(g) acknowledging the special circumstances of small and medium-sized businesses.”

I have set out the statements pertaining to the Anti-bullying jurisdiction made within the relevant Explanatory Memorandum20 earlier in this decision.

The objects of WHS Act are stated as follows:

“3 Object
(1) The main object of this Act is to provide for a balanced and nationally consistent framework to secure the health and safety of workers and workplaces by:

(a) protecting workers and other persons against harm to their health, safety and welfare through the elimination or minimisation of risks arising from work; and
(b) providing for fair and effective workplace representation, consultation, co-operation and issue resolution in relation to work health and safety; and
(c) encouraging unions and employer organisations to take a constructive role in promoting improvements in work health and safety practices, and assisting persons conducting businesses or undertakings and workers to achieve a healthier and safer working environment; and
(d) promoting the provision of advice, information, education and training in relation to work health and safety; and
(e) securing compliance with this Act through effective and appropriate compliance and enforcement measures; and
(f) ensuring appropriate scrutiny and review of actions taken by persons exercising powers and performing functions under this Act; and
(g) providing a framework for continuous improvement and progressively higher standards of work health and safety; and
(h) maintaining and strengthening the national harmonisation of laws relating to work health and safety and to facilitate a consistent national approach to work health and safety in this jurisdiction.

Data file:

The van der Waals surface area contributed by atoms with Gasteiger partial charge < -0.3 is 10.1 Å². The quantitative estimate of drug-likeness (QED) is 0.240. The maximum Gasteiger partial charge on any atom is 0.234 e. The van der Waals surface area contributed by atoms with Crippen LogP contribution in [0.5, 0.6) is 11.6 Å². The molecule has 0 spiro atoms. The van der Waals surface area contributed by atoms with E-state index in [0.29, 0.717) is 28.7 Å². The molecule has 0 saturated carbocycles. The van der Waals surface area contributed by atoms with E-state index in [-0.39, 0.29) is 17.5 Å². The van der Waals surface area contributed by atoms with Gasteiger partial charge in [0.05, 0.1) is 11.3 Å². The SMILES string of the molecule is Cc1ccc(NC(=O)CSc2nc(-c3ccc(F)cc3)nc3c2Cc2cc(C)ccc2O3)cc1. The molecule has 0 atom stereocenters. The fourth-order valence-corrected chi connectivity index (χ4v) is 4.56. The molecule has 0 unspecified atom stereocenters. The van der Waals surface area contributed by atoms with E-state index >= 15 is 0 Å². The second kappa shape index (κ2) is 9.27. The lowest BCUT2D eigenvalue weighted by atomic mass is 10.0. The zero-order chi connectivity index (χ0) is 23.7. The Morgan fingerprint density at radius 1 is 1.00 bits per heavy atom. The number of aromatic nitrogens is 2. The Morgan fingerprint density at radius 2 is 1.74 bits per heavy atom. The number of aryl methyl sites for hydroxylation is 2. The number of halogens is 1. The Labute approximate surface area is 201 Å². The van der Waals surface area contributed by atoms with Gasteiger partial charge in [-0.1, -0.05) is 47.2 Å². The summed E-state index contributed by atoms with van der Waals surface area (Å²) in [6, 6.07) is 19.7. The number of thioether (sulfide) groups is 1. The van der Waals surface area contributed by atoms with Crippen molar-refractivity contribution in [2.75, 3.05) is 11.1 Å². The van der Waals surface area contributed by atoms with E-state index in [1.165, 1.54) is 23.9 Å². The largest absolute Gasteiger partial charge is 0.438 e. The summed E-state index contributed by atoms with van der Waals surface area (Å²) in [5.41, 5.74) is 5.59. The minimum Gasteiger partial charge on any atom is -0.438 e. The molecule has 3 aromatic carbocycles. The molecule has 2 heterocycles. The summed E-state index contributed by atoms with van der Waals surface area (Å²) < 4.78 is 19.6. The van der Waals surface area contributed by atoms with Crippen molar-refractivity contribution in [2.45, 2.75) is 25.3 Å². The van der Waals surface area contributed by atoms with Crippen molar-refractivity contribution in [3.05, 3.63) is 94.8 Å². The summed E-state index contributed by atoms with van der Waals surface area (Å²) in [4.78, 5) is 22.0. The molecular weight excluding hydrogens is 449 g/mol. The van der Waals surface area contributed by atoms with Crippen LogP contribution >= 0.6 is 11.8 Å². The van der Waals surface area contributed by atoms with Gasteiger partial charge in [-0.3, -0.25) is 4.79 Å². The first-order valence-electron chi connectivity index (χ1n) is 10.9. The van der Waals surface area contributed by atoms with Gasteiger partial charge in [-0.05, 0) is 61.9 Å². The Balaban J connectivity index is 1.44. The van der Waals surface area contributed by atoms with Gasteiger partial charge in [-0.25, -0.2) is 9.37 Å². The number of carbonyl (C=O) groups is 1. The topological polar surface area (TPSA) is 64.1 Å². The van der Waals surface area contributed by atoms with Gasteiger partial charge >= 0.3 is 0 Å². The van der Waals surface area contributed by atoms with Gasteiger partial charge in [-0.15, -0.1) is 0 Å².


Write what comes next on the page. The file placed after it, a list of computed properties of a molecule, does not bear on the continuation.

(2) In furthering subsection (1)(a), regard must be had to the principle that workers and other persons should be given the highest level of protection against harm to their health, safety and welfare from hazards and risks arising from work as is reasonably practicable.”

The relevant explanatory memorandum 21 to what is now the WHS Act stated as follows in relation to s.7:

“Clause 7 – Meaning of worker

  1. The Bill adopts a broad definition of ‘worker’ instead of ‘employee’ to recognise the changing nature of work relationships and to ensure health and safety protection is extended to all types of workers.
  2. Clause 7 defines the term ‘worker’ as a person who carries out work in any capacity for a PCBU, including work in any of the capacities listed in the provision. The examples of workers in the provision are illustrative only and are not intended to be exhaustive. That means that there will be other kinds of workers covered under the Bill that are not specifically listed in this clause (e.g. students on clinical placement and bailee taxi drivers).
  3. Subclause 7(2) deems the Commissioner of the AFP, a Deputy Commissioner of the AFP, or AFP employee to be employees of the Commonwealth for the purposes of the Act and is necessary because police officers have not traditionally been recognised as employees, but rather as independent office holders.
  4. Subclauses 7(2A), 7(2B), 7(2C), 7(2D), 7(2E) and 7(2F) further extend the definition of ‘worker’ to include other persons who are currently deemed to be employees of the Commonwealth for the purposes of the OHS Act, namely:
  • Members of the ADF;
  • A holder of a Commonwealth statutory office (or acting office holder);
  • A person who constitutes a Commonwealth public authority (eg the Australian Government Solicitor, CEO of Comcare and the Director of National Parks);
  • Members or deputy members of a Commonwealth public authority or a body established by an Act establishing a public authority;
  • Persons that engage in activities or perform acts at the request or direction of, or for the benefit of, the Commonwealth who are declared by the Minister to be workers for the purposes of the Act.

These persons are deemed to be employees of the Commonwealth for the purpose of OHS Regulation, and ‘at work’ when performing their respective functions.